So if you know somebody who may need some inspiration or motivation about taking on temp work, pass along these eight sensible reasons for appreciating being a temporary staffer:

  1. 8 MotivationsIt keeps you moving and engaged in work and career.  That’s important for the soul, not just the wallet.
  2. It gets you through the door, and may set you up for a permanent opportunity.  Remember: they’re often assessing temporaries as potential long-term hires.
  3. If you’ve got the chops, you’ll get the bucks: especially for specialty roles that require certain skills, you’ll make very competitive compensation.
  4. Builds your reference sheet with up-to-date testimonials.
  5. Gives you grist for your resume, so there are no dead spaces in your work history.
  6. Helps you build your professional network among the new people you meet on each assignment.
  7. Sharpens or even expands your skills, as some employers will provide training to contingent and temp staffers.
  8. Provides a level of variety and fresh challenges you often don’t see in a regular full-time job.

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Pat DuganThe jobs market has improved, but it’s still no walk in the park for college graduates.   One survey found that slightly over 24% of grads had a job waiting for them – up from 19% the year before.

Much of that hiring is apparently not permanent, as firms are still treading carefully: temporary and contract hires make up a fair share of the new jobs grads are finding.

As one graduate put it, “The tendency that I’ve seen among my friends is for someone to get a job, but it’s a yearlong contract for a project.  Then they expect to lay off the people they hired for the project, so within the year they’re going to be looking again for another job.”

These grads may be in the vanguard of a new model for the job market, where “permalancing” and conditional employment is more the norm, rather than the exception.  The jobs market of tomorrow may demand more and more flexibility of this kind from employers and employees alike, which will make the expertise of recruiters and staffing professionals more crucial than ever, linking the best prospects, companies, screening processes and connective technologies together like never before.


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Pat DuganIf you’re an employer – or a staffing consultant – who’s considering placing a temp or contingent employee of any kind, there are a few simple “to-dos” that will make the experience run more smoothly – and rewardingly – for employer and employee alike!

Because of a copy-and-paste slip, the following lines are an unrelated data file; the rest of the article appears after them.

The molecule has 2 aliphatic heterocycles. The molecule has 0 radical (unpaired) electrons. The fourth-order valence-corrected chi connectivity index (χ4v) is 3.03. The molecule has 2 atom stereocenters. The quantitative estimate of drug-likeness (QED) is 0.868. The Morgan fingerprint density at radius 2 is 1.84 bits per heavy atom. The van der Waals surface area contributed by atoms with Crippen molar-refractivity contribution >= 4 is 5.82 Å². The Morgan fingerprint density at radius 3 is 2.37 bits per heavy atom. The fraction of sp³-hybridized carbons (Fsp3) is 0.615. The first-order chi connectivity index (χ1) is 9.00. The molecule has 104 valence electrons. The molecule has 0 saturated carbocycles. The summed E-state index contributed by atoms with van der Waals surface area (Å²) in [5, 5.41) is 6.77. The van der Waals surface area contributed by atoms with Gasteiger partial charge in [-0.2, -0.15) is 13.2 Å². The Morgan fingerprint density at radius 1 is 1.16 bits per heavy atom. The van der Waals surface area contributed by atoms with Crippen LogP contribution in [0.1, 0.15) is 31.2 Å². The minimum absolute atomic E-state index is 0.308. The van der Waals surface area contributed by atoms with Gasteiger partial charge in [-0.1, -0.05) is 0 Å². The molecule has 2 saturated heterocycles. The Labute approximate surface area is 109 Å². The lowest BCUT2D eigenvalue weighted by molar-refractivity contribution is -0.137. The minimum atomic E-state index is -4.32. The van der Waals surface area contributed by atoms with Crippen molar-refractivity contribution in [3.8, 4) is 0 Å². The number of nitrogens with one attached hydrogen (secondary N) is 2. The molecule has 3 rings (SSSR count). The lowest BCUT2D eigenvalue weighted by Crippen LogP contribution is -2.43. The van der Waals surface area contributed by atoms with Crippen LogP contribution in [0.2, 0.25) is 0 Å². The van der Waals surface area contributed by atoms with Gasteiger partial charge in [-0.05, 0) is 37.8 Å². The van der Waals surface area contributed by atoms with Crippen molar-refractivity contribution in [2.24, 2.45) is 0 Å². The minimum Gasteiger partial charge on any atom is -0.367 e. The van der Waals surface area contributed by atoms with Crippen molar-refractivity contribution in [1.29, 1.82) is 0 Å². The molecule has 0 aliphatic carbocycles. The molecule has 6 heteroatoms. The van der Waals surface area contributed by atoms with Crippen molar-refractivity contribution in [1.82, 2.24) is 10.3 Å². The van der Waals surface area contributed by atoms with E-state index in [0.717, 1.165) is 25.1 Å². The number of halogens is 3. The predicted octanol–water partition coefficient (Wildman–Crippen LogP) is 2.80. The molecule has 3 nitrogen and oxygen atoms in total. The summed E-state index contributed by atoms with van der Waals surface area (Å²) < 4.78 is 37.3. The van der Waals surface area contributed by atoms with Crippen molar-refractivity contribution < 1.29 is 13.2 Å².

Tip #1: Ask the existing team. They’ll have the best possible information on where and how temporary workers should fit in, and for how long.  And by doing this, you lead into the next tip…

Tip #2: Keep up a dialogue with existing workers about temp hires; employers need to make sure they know who’s being brought on, why, for how long, etc.  Even a secure staffer can be intimidated by the presence of a temp.

Tip #4: Lay it out clearly. Make sure the temp plainly knows what the job is, what the firm’s policies and rules are, and what you expect of them from the get-go.

Tip #4: Who’s in charge here? Be absolutely clear about who they’re reporting to, where their job occurs in a department or company’s org scheme, who they should ask for help or guidance, and so on.  Have their supervisor meet them and help walk them through their job from the minute they arrive at your door!

Tip #5: Ready, set, work! Don’t get caught unprepared on day one of a temp hire’s tenure – have their space, phone, computer, office supplies and everything they need to do their job ready and waiting for them, so they can hit the ground running – and you can get your money’s worth out of them ASAP.

Tip #6: Feedback matters, both to the temp and to the firm you may have used in acquiring that employee.  Look in on the temp regularly, talk about their performance, give them input.  And make sure the staffing company that brought him or her to you is apprised of how they’re doing, too.  If they’re competent and reputable, they want every ounce of feedback they can get from their clients!


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Daniel Indiviglio at The Atlantic has been a proponent for some time of the idea that temp hiring is a good indicator for growth in the general economy, and now has a chart he’s discovered that helps prove his point. His capsule summary of what it shows (and very plainly, too — make sure you hit the link!) is, “as this chart demonstrates, temp jobs lead permanent job growth. It’s rare to see such a clear correlation between two variables.”

 

This is a graphical demonstration of the plain and simple predence and logic we see every day from our clients: in periods like this, qualified temps or temp-to-hire staffers are the safest bet, until any improvement really takes hold in time. Then those temporary positions turn into permanent hires.

 

The real concern comes in making sure the people you bring in, especially on a temp or transitional basis, have the skills and focus that let them jump right in, and seamlessly serve the client’s business. That’s obviously a sober and serious responsibility for staffing firms like North Bridge.